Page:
Sunday, September 25, 2016

The Perfect Quilt

I am slowly reading Quilters Newsletter Magazine, one of my standby subscriptions for many years.  This is the last issue after 47 years of publication, and I am chewing on every word and savoring every picture.  I will miss this magazine so I am including a couple of quotes from this Oct-Nov 2016 issue that are pertinent to my topic.

Thomas Knauer p 40:  
"There is no such thing as a perfect quilt. In my mind the great beauty of quilts is the fact that no matter how we try to achieve perfection the materials will always resist us. Fabric stretches, thread breaks. The geometric perfection of a plan will always confront the material reality of physics."

This is such a true statement!  It is also true that imperfections are often the underpinnings of creativity.  If you read my blog regularly you may think that I spend all my time messing up.  Well, I do my fair share, but you will note that I titled my blog "Quilting Solutions."  If there were never any problems, what would I write about?

Aside from the vagaries of materials and tools, where do problems come from?
  • Ignorance.  This does not mean you are dumb or stupid.  It just means you are still learning how to sew, or how to sew quilts.  There are certain techniques that must be learned and understood in order to create a good looking quilt that will stand up to ordinary use.  Take classes, join a guild, read books, talk to more experienced quilters.
  • Lack of skill.  You haven't had the practice yet to internalize the techniques of sewing and quilting quilts. Practice, practice, practice.  Make lots of quilts.  Do lots of quilting.
  • Carelessness.  We all have our moments.   We tend to get careless when we try to work extra fast (deadline to meet?), when we get tired, when our neck hurts, when our mind wanders, when the kids are screaming.  You need to get up every so often to stretch, walk around and get a drink of water.  I have even been known to do laundry and clean house!  Nothing helps me sew better than having a clean, tidy environment - however I draw the line at fanaticism.  I raised six daughters and would have tipped over the edge if I had been a super fussy housekeeper (moderation is good).
  • Sewing Machine problems.  Sewing machines are just that:  machines.  They get dirty, parts wear out, and adjustments slip.  Learn how to keep your machine clean and lint free.  Find a reputable repair person and take it in for regular check-ups and thorough, internal cleaning and adjusting according to his recommendation.  Always treat it kindly and it will repay the favor.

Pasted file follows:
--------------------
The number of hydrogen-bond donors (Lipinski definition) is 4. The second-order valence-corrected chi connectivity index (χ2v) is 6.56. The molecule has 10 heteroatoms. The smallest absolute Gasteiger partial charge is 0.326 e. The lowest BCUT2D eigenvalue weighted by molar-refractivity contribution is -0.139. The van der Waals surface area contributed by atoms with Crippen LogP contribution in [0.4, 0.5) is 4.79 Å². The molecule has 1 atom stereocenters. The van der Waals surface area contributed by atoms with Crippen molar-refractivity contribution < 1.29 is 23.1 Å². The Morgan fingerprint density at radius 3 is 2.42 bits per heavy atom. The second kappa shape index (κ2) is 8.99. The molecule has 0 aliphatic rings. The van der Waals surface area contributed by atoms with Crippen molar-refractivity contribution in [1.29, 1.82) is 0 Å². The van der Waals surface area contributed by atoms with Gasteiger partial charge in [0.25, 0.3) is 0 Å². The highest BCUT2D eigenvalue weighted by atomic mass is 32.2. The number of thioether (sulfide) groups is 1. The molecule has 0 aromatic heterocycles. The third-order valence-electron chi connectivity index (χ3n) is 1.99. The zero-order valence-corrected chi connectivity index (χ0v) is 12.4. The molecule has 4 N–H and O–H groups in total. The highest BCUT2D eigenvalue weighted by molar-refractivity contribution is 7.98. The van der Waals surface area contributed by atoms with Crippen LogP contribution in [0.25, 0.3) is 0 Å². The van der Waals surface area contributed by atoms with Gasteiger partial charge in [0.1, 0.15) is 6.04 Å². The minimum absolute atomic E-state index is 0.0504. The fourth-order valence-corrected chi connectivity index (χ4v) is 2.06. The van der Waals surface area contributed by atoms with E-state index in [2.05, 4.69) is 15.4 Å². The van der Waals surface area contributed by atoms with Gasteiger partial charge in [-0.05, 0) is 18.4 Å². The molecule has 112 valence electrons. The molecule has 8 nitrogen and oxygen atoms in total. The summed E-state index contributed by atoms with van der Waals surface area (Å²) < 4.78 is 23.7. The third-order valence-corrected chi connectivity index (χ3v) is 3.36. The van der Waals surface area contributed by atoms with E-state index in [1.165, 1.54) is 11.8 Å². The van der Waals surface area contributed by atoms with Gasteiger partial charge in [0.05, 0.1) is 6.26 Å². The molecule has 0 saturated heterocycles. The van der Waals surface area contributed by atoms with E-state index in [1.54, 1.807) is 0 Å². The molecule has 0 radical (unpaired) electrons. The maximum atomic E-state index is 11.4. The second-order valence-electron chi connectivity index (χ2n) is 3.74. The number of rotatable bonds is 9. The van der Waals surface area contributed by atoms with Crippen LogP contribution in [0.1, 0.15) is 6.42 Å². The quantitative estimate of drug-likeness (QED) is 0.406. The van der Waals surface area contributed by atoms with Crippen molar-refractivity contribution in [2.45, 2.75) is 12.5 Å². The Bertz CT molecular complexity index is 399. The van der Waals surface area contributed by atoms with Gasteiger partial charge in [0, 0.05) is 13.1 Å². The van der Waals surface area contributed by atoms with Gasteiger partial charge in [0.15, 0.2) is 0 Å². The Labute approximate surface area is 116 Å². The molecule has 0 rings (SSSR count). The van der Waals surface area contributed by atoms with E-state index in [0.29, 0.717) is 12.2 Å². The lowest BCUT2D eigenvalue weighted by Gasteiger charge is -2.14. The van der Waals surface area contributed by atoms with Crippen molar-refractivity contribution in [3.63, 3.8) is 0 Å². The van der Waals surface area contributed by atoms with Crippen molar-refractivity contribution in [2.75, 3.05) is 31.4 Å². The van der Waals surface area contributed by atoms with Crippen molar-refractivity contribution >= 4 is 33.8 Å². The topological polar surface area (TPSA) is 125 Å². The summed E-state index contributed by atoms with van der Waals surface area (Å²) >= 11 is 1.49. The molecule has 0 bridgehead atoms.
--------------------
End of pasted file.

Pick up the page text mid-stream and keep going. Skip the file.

• Pattern Difficulties.  Poorly written directions.  Design flaw.  If you are working with a purchased pattern you can try to contact the designer.  She (or he) may appreciate your input.  If you design your own patterns you'll just have to ponder the flaw, talk to others, check your bookshelf and Pinterest, and ultimately you will find a creative solution.
I run into problems because I design my own quilts, make the patterns and sit down to sew.  Things don't always work as I had planned, and often I did not notice that some part of the design would not follow my directions.  I combat my lack of foresight by making testers to try out ideas.  This usually turns up a problem or two that I can solve before I start working on the quilt in earnest.   The surest way to solve problems is to make the quilt completely, solve the problems and make a second one incorporating all solutions.  Ugggh - not for me.  Usually once is enough and I am ready to move on to my next idea.

I am now planning the quilting for my spiral quilt, and have spent a lot of time drawing designs.  I have one motif that flows across two borders of contrasting shades of blue.  I was not sure how this would play out so I made a tester for....uh.....testing.  I made it big enough to incorporate the design from 1/8 of the quilt.  At the same time I previewed possible ideas for thread type and color.  I do not bother fixing minor goofs in stitching nor do I bother tying off thread on these transient endeavors.  The point of a tester is to get a general idea of what it will look like eventually.

Each motif is filled with a different shade of blue stippling.
My choice is on the left.  Ultimately they will all have the same thread. (Click to see large)
After looking at this I decided that I did not like the way the seam line cut through parts of the motif. Back to the drawing board.  I maintained the same idea, but revised it so that the seam doesn't cut anything in half.  The final design can be seen as a totality or as two separate ideas that work together.  Depends on how your brain works.  I have also used my chosen thread.

Glad I tested.  I like this now.